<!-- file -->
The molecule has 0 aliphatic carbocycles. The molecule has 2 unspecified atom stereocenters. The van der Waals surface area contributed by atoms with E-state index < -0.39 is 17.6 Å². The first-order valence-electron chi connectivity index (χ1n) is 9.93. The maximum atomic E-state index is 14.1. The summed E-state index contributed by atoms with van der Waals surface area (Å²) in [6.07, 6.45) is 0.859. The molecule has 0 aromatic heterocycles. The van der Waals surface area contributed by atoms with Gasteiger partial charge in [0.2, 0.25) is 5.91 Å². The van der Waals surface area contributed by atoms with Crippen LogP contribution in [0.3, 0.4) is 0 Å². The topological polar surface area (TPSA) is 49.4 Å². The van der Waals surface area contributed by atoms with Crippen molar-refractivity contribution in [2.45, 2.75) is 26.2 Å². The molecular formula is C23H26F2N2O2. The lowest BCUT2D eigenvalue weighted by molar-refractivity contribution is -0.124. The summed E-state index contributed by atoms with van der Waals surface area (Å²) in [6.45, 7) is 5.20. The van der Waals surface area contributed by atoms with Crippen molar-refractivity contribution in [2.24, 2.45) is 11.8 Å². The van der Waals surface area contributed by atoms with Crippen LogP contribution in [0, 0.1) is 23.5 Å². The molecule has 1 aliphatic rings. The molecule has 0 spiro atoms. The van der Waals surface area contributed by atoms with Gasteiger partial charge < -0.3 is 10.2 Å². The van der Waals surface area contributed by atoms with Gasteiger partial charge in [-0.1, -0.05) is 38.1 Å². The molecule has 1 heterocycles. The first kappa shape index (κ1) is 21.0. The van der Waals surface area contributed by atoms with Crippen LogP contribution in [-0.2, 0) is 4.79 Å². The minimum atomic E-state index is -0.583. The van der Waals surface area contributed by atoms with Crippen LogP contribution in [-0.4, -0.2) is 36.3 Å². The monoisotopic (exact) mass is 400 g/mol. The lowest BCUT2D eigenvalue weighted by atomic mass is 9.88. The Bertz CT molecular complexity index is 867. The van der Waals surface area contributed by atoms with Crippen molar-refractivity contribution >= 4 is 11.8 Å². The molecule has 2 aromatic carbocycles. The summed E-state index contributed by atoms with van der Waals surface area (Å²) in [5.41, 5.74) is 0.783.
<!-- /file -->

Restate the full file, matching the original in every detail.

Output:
The molecule has 0 aliphatic carbocycles. The molecule has 2 unspecified atom stereocenters. The van der Waals surface area contributed by atoms with E-state index < -0.39 is 17.6 Å². The first-order valence-electron chi connectivity index (χ1n) is 9.93. The maximum atomic E-state index is 14.1. The summed E-state index contributed by atoms with van der Waals surface area (Å²) in [6.07, 6.45) is 0.859. The molecule has 0 aromatic heterocycles. The van der Waals surface area contributed by atoms with Gasteiger partial charge in [0.2, 0.25) is 5.91 Å². The van der Waals surface area contributed by atoms with Crippen LogP contribution in [0.3, 0.4) is 0 Å². The topological polar surface area (TPSA) is 49.4 Å². The van der Waals surface area contributed by atoms with Crippen molar-refractivity contribution in [2.45, 2.75) is 26.2 Å². The molecular formula is C23H26F2N2O2. The lowest BCUT2D eigenvalue weighted by molar-refractivity contribution is -0.124. The summed E-state index contributed by atoms with van der Waals surface area (Å²) in [6.45, 7) is 5.20. The van der Waals surface area contributed by atoms with Crippen molar-refractivity contribution in [2.24, 2.45) is 11.8 Å². The van der Waals surface area contributed by atoms with Crippen LogP contribution in [0, 0.1) is 23.5 Å². The molecule has 1 aliphatic rings. The molecule has 0 spiro atoms. The van der Waals surface area contributed by atoms with Gasteiger partial charge < -0.3 is 10.2 Å². The van der Waals surface area contributed by atoms with Gasteiger partial charge in [-0.1, -0.05) is 38.1 Å². The molecule has 1 heterocycles. The first kappa shape index (κ1) is 21.0. The van der Waals surface area contributed by atoms with Crippen LogP contribution in [-0.2, 0) is 4.79 Å². The minimum atomic E-state index is -0.583. The van der Waals surface area contributed by atoms with Crippen LogP contribution in [-0.4, -0.2) is 36.3 Å². The monoisotopic (exact) mass is 400 g/mol. The lowest BCUT2D eigenvalue weighted by atomic mass is 9.88. The Bertz CT molecular complexity index is 867. The van der Waals surface area contributed by atoms with Crippen molar-refractivity contribution >= 4 is 11.8 Å². The molecule has 2 aromatic carbocycles. The summed E-state index contributed by atoms with van der Waals surface area (Å²) in [5.41, 5.74) is 0.783.